Opinion: I’m just asking for my son to be safely and adequately cared for

Opinion: I’m Just Asking For My Son to Be Safely and Adequately Cared For

Group of people smiling. Source: Getty Images

By Carol Tabas

July 1, 2024

In this op-ed, Carol Tabas explains the importance of the proposed state budget’s $217 million for ID/A services and increased DSP wages, as her non-verbal son with significant disabilities relies on constant care from his family and underpaid Direct Support Professionals to ensure her son and others receive the necessary support.

This op-ed was first published in the Valley Ledger. 

Chet feels at home, here in Western PA. This is his community, and I am his primary source of care, love, and devotion. He is a shining star to all who know him and a joy to be around. His smile lights up the room. Chet is non-verbal. He cannot get out of bed, feed himself, or manage his medications by himself.

I know that Pennsylvania Governor Shapiro has recommended that next year’s state budget includes more than $217 million in state funds, which would be matched with federal dollars. I also know that there are $34 million in the proposed budget to help the 6,000+ people on the emergency waiting list for services.

Frankly, it’s about time we saw this kind of support. Forty years ago, when Chet was born, we saw the need for this funding. People have struggled to be approved for the services because there simply were not enough funds out there. The wait list grew. Everyone suffered. We simply cannot get direct support professionals (DSPs) to help with our children’s care because the pay set by the state budget is too low.

I do trust our current leadership and their willingness to listen and respond, and I want to trust our legislators. That’s why I’m writing today. I’m hopeful they will listen and do the right thing by approving the budget. I would like to invite legislators and state and local officials to come spend the day or even a few hours with us. Come see the struggle we families live every day.

What legislators don’t really seem to understand is that my son cannot be left alone even for two minutes.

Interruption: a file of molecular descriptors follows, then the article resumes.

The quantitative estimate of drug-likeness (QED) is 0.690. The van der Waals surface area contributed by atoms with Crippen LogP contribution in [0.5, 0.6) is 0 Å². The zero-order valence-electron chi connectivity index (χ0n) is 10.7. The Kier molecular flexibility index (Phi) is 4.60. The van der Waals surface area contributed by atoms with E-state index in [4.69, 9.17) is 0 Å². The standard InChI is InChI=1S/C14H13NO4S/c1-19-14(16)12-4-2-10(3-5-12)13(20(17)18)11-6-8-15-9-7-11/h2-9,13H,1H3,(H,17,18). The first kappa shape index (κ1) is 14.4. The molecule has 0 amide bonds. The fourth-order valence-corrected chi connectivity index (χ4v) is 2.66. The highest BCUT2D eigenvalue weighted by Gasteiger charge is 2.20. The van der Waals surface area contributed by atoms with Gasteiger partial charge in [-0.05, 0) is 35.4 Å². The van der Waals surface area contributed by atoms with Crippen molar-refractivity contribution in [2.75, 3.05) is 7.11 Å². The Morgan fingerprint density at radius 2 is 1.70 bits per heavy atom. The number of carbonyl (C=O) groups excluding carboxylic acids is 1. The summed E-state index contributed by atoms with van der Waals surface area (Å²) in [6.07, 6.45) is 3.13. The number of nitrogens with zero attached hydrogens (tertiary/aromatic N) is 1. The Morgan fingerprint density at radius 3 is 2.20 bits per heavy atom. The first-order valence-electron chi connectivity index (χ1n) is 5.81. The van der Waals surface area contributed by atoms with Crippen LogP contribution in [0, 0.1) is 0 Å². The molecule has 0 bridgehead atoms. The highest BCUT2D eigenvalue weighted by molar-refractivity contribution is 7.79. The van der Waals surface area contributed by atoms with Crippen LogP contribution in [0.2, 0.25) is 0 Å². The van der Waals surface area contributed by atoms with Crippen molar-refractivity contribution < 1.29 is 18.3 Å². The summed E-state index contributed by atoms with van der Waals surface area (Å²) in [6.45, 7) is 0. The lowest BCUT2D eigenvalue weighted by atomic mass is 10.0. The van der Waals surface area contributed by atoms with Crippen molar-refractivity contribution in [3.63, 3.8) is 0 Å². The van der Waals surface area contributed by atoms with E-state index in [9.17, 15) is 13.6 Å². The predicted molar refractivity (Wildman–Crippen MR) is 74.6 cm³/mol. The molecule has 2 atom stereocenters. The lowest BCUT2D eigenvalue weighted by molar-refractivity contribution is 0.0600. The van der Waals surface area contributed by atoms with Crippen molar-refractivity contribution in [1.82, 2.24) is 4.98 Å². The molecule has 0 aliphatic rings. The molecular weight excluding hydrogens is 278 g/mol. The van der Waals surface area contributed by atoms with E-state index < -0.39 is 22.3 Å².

Recently, he was lying on his back and started to choke. His DSP had gone into the other room for just a minute, and I was closer but physically unable to help Chet sit up. I was able to roll him onto his side until his DSP could help me. If I hadn’t been there, it could have been a life-or-death situation. 

This work is very stressful both physically and emotionally. It is imperative that I have DSPs who are highly skilled, qualified, compassionate, and available, but there simply aren’t enough of those DSPs that will do this difficult work at the pay offered by providers. Pennsylvania simply doesn’t fund providers enough money to pay these caregivers/saints adequately.

I want our state legislators to know that I am just one of thousands of aging parents who are still caring for their children with disabilities. What will happen when I’m gone? Who will help my son have his best life? What is our state and federal safety net for my son, and the thousands of others like him? I’d like our state leaders and legislators to know that I’m thankful for the support so far but we need to do better. Funding this budget is a start. 

That said, I am at the age where my friends are retiring and enjoying their remaining years. I want that option too, but I have to be here for my son. The worries we carry are enormous. I want him to live and be cared for the way he deserves. That’s all any parent wants. Legislators – please fully fund the Governor’s budget to expand ID/A services and eliminate the emergency waiting list.

Author

  • Carol Tabas

    Carol Tabas, single parent of four grown children. Her eldest, Chet Stofman, has cerebral palsy, developmental delays, and a seizure disorder. She and Chet live in Allegheny County. Carol has served as Chair of United Way’s 21 and Able initiative. In 2017, she received the Shore-Whitehill Award – awarded annually by the Jewish Federation of Greater PGH and Jewish Residential Services to volunteers who promote the inclusion of people with disabilities in the fabric of Jewish life. She considers herself an “advocate for people.”

CATEGORIES:
A history of the Pittsburgh Potty

A history of the Pittsburgh Potty

It's a standalone toilet commonly found in Pittsburgh homes, but why? Here's a brief history and a few theories. If you’re searching for housing in...

Related Stories
Share This